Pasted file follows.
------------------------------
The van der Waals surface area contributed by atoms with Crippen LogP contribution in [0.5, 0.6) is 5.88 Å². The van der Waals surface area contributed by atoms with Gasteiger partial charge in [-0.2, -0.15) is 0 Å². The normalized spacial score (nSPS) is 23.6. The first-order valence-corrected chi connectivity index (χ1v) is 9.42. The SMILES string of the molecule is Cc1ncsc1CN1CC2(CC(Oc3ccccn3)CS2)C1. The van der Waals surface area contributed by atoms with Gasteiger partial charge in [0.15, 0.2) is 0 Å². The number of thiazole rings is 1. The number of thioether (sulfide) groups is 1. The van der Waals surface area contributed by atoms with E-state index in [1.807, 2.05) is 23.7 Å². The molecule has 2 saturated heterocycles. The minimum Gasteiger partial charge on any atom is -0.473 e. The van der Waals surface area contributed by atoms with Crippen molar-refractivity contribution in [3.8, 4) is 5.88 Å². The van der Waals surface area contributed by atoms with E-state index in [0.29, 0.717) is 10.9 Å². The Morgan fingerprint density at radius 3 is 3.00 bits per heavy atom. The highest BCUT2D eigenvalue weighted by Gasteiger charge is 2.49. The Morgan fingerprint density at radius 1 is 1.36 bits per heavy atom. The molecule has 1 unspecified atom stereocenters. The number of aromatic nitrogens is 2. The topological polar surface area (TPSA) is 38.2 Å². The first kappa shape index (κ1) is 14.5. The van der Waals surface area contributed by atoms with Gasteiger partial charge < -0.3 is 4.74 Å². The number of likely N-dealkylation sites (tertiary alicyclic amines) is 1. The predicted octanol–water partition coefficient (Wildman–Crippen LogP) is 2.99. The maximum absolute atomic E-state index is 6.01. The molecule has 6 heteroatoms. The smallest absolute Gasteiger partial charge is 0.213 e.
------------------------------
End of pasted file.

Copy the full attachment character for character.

The van der Waals surface area contributed by atoms with Crippen LogP contribution in [0.5, 0.6) is 5.88 Å². The van der Waals surface area contributed by atoms with Gasteiger partial charge in [-0.2, -0.15) is 0 Å². The normalized spacial score (nSPS) is 23.6. The first-order valence-corrected chi connectivity index (χ1v) is 9.42. The SMILES string of the molecule is Cc1ncsc1CN1CC2(CC(Oc3ccccn3)CS2)C1. The van der Waals surface area contributed by atoms with Gasteiger partial charge in [0.15, 0.2) is 0 Å². The number of thiazole rings is 1. The number of thioether (sulfide) groups is 1. The van der Waals surface area contributed by atoms with E-state index in [1.807, 2.05) is 23.7 Å². The molecule has 2 saturated heterocycles. The minimum Gasteiger partial charge on any atom is -0.473 e. The van der Waals surface area contributed by atoms with Crippen molar-refractivity contribution in [3.8, 4) is 5.88 Å². The van der Waals surface area contributed by atoms with E-state index in [0.29, 0.717) is 10.9 Å². The Morgan fingerprint density at radius 3 is 3.00 bits per heavy atom. The highest BCUT2D eigenvalue weighted by Gasteiger charge is 2.49. The Morgan fingerprint density at radius 1 is 1.36 bits per heavy atom. The molecule has 1 unspecified atom stereocenters. The number of aromatic nitrogens is 2. The topological polar surface area (TPSA) is 38.2 Å². The first kappa shape index (κ1) is 14.5. The van der Waals surface area contributed by atoms with Gasteiger partial charge < -0.3 is 4.74 Å². The number of likely N-dealkylation sites (tertiary alicyclic amines) is 1. The predicted octanol–water partition coefficient (Wildman–Crippen LogP) is 2.99. The maximum absolute atomic E-state index is 6.01. The molecule has 6 heteroatoms. The smallest absolute Gasteiger partial charge is 0.213 e.